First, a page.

A Trial by Fire

 
 
By Cameron Sturdevant  |  Posted 2002-09-09 Email Print this article Print
 
 
 
 
 
 
 

WildPackets' experience offers lessons in disaster recovery planning, business continuity.

Take this copy of eWeek, your laptop and cell phone to the nearest cafe. As you settle in with a coffee, imagine that this is all thats left of your entire office.

Disaster recovery planning became a top priority after the events of Sept. 11, 2001, but one companys recent experience shows that the best of recovery plans can be skewed by seemingly mundane events and that good disaster recovery planning isnt a one-time event but a constantly evolving strategy.

In the wee hours of July 15, a fire started on a deck of the two-story wood-frame building in Walnut Creek, Calif., that had been home to WildPackets Inc. for the past 12 years.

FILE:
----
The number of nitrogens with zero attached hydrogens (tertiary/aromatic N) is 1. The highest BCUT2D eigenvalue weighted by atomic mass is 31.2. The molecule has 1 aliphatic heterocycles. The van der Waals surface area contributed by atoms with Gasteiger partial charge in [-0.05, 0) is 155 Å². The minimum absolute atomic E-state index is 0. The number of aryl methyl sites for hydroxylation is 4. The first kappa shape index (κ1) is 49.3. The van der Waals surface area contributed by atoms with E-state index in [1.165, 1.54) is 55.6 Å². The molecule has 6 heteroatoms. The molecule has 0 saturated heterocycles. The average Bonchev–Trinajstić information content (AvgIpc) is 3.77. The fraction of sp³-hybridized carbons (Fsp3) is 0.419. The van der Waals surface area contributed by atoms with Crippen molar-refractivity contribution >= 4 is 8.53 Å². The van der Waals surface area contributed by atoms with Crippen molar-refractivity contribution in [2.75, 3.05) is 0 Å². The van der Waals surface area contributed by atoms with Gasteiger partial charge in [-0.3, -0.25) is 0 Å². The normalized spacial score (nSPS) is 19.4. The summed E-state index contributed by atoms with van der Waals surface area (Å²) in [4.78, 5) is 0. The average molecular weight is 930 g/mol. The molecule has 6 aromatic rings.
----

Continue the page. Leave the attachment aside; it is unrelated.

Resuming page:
The fire department was on the scene 5 minutes after smoke and heat sensors went off, but thats all the time it took for the fire to take hold. By daylight, the building was a total loss.

Fortunately, except for some spiders that have pestered WildPackets employees since they moved in, no one was in the building, and no emergency personnel were injured while fighting the fire. However, aside from two hard drives—one from a Macintosh and the other from a PC—nothing of value was recovered from the former home of this 60-plus-employee network traffic monitoring company. The losses included the most recent 70-tape backup library of the companys intellectual property, customer records and financial reports.